Joel Levin, a computer teacher at Manhattan's Columbia Grammar and Preparatory School, decided that this environment would be perfect for students to learn basic social skills. In an interview with Ars Technica, he stated:

"From day one, the kids are all playing together in a single world. They must share resources, take turns, work together, and, frankly, be nice to each other. This is usually the first time these kids have had to think about these concepts in a game, but it goes hand in hand with the big picture stuff they are learning in their homerooms. It's amazing to see how many real world issues get played out in the microcosm of the game. Kids have territorial disputes over where they are building. Kids have said mean things to each other within the game or have been destructive with each other's creations."

Joel has refined his curriculum, creating various tutorial worlds in which to show the students a variety of concepts one at a time so as to not overwhelm them. The program itself has been so popular that he has gone afterschool with his classes.

I have nothing but respect for a man who took a chance on video games and drew out of it an amazing set of learning tools. Engaging children at this early age about real world social problems from the simple to the complex, such as limited resources, is crucial in developing a generation of socially conscious citizens. For those of you who’d like to know more about the program can go to his blog page and see what he has done.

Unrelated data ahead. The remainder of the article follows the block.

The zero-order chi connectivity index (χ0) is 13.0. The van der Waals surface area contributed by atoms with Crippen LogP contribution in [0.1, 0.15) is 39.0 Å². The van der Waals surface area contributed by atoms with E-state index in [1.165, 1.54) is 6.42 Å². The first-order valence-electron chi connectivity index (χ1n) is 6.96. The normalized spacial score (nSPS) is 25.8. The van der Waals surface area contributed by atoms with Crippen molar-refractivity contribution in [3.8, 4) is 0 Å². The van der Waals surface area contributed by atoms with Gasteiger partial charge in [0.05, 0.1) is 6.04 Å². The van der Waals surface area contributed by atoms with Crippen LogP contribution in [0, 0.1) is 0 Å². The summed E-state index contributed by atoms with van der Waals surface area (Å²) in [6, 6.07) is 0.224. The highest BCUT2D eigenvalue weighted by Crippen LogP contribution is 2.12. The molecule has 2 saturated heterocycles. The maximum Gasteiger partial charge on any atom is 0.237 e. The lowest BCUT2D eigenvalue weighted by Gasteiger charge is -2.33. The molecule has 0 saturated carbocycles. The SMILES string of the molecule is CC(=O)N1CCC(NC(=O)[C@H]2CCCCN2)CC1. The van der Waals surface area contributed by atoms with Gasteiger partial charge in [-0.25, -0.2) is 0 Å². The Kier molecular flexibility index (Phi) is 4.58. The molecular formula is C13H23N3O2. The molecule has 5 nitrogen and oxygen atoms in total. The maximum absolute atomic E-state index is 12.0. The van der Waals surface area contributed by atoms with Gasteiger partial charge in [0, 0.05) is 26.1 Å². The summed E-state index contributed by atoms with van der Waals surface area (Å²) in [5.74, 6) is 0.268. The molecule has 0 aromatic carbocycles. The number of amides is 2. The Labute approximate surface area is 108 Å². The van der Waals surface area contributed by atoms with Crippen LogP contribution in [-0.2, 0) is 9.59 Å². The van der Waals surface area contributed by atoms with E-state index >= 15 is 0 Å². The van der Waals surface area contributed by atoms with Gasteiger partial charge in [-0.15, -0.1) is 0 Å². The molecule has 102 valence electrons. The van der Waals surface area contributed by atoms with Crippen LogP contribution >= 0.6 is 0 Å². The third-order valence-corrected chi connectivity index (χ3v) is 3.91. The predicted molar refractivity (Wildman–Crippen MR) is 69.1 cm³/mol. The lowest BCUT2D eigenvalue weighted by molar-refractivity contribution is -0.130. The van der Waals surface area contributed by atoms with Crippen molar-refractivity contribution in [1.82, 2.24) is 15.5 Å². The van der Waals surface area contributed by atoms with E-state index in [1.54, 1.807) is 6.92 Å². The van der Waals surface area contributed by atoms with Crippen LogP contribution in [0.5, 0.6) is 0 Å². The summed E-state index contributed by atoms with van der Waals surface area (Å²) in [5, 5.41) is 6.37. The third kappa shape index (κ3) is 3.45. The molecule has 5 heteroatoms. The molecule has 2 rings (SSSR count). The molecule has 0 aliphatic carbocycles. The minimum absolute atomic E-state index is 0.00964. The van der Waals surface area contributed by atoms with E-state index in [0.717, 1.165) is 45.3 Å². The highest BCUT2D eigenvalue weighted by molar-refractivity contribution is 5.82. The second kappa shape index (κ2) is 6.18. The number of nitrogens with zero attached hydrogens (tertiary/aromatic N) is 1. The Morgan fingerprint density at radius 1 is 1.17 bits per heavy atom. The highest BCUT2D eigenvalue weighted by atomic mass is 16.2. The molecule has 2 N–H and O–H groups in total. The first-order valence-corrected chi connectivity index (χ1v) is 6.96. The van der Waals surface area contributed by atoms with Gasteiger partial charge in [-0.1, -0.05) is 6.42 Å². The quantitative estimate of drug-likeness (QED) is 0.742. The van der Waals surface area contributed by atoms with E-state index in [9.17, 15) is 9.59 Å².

Wednesday, June 13, 2012

Make it Accessible, Don't Dumb it Down

One thing we had to consider when developing the games for this company was our target audience. Since this is an educational tool, we wanted it to be used by school aged children, but the difference in ability and maturity is vastly different from K up to 12. How do we strike a balance between making something that is generally accessible by the greatest number of people without alienating some other section by "dumbing down" the content?